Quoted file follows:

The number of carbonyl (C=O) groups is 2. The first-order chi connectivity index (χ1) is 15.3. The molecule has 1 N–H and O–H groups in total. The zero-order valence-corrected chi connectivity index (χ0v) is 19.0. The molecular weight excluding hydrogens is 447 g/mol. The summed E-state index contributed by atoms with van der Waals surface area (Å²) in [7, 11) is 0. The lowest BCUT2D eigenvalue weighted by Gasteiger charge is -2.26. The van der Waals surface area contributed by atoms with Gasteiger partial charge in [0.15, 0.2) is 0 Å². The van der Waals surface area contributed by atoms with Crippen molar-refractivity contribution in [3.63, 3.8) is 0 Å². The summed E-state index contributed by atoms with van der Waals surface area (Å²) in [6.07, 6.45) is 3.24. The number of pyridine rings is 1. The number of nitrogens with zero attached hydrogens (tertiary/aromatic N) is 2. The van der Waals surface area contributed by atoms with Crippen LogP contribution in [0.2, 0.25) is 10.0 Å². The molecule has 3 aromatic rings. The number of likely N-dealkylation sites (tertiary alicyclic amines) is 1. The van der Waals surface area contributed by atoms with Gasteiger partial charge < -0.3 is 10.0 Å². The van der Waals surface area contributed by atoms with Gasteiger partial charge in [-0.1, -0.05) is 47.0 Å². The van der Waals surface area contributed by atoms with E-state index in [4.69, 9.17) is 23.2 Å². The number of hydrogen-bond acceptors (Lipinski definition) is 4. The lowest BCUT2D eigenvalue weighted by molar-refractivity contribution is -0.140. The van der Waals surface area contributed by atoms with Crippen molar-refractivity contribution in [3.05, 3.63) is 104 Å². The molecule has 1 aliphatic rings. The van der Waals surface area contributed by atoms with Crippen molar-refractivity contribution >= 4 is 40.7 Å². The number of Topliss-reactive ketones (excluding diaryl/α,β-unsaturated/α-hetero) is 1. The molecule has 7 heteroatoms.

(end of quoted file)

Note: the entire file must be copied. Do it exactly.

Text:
The number of carbonyl (C=O) groups is 2. The first-order chi connectivity index (χ1) is 15.3. The molecule has 1 N–H and O–H groups in total. The zero-order valence-corrected chi connectivity index (χ0v) is 19.0. The molecular weight excluding hydrogens is 447 g/mol. The summed E-state index contributed by atoms with van der Waals surface area (Å²) in [7, 11) is 0. The lowest BCUT2D eigenvalue weighted by Gasteiger charge is -2.26. The van der Waals surface area contributed by atoms with Gasteiger partial charge in [0.15, 0.2) is 0 Å². The van der Waals surface area contributed by atoms with Crippen molar-refractivity contribution in [3.63, 3.8) is 0 Å². The summed E-state index contributed by atoms with van der Waals surface area (Å²) in [6.07, 6.45) is 3.24. The number of pyridine rings is 1. The number of nitrogens with zero attached hydrogens (tertiary/aromatic N) is 2. The van der Waals surface area contributed by atoms with Crippen LogP contribution in [0.2, 0.25) is 10.0 Å². The molecule has 3 aromatic rings. The number of likely N-dealkylation sites (tertiary alicyclic amines) is 1. The van der Waals surface area contributed by atoms with Gasteiger partial charge < -0.3 is 10.0 Å². The van der Waals surface area contributed by atoms with Gasteiger partial charge in [-0.1, -0.05) is 47.0 Å². The van der Waals surface area contributed by atoms with E-state index in [4.69, 9.17) is 23.2 Å². The number of hydrogen-bond acceptors (Lipinski definition) is 4. The lowest BCUT2D eigenvalue weighted by molar-refractivity contribution is -0.140. The van der Waals surface area contributed by atoms with Crippen molar-refractivity contribution in [3.05, 3.63) is 104 Å². The molecule has 1 aliphatic rings. The van der Waals surface area contributed by atoms with Crippen molar-refractivity contribution >= 4 is 40.7 Å². The number of Topliss-reactive ketones (excluding diaryl/α,β-unsaturated/α-hetero) is 1. The molecule has 7 heteroatoms.